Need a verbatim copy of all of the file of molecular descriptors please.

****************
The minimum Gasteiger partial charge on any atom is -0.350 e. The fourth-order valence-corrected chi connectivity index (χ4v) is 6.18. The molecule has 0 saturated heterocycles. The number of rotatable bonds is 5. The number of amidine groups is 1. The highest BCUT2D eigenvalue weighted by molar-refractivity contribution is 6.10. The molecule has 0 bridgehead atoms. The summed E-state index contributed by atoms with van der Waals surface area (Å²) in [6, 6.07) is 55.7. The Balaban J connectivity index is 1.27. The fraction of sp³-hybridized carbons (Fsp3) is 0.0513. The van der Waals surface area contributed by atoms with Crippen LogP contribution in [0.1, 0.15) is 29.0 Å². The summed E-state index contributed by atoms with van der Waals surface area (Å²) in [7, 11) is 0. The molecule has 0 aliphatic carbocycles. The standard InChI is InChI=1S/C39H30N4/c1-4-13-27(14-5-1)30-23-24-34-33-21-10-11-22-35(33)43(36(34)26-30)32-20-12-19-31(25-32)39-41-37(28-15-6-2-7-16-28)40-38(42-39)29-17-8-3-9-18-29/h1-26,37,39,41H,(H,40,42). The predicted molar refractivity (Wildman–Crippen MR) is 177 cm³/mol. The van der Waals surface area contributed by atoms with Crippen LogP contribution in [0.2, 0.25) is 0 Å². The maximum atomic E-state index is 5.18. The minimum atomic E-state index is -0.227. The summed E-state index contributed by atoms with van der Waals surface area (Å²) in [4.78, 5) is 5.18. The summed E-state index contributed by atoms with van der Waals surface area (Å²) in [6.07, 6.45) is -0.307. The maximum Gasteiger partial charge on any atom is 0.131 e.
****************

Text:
The minimum Gasteiger partial charge on any atom is -0.350 e. The fourth-order valence-corrected chi connectivity index (χ4v) is 6.18. The molecule has 0 saturated heterocycles. The number of rotatable bonds is 5. The number of amidine groups is 1. The highest BCUT2D eigenvalue weighted by molar-refractivity contribution is 6.10. The molecule has 0 bridgehead atoms. The summed E-state index contributed by atoms with van der Waals surface area (Å²) in [6, 6.07) is 55.7. The Balaban J connectivity index is 1.27. The fraction of sp³-hybridized carbons (Fsp3) is 0.0513. The van der Waals surface area contributed by atoms with Crippen LogP contribution in [0.1, 0.15) is 29.0 Å². The summed E-state index contributed by atoms with van der Waals surface area (Å²) in [7, 11) is 0. The molecule has 0 aliphatic carbocycles. The standard InChI is InChI=1S/C39H30N4/c1-4-13-27(14-5-1)30-23-24-34-33-21-10-11-22-35(33)43(36(34)26-30)32-20-12-19-31(25-32)39-41-37(28-15-6-2-7-16-28)40-38(42-39)29-17-8-3-9-18-29/h1-26,37,39,41H,(H,40,42). The predicted molar refractivity (Wildman–Crippen MR) is 177 cm³/mol. The van der Waals surface area contributed by atoms with Crippen LogP contribution in [0.2, 0.25) is 0 Å². The maximum atomic E-state index is 5.18. The minimum atomic E-state index is -0.227. The summed E-state index contributed by atoms with van der Waals surface area (Å²) in [4.78, 5) is 5.18. The summed E-state index contributed by atoms with van der Waals surface area (Å²) in [6.07, 6.45) is -0.307. The maximum Gasteiger partial charge on any atom is 0.131 e.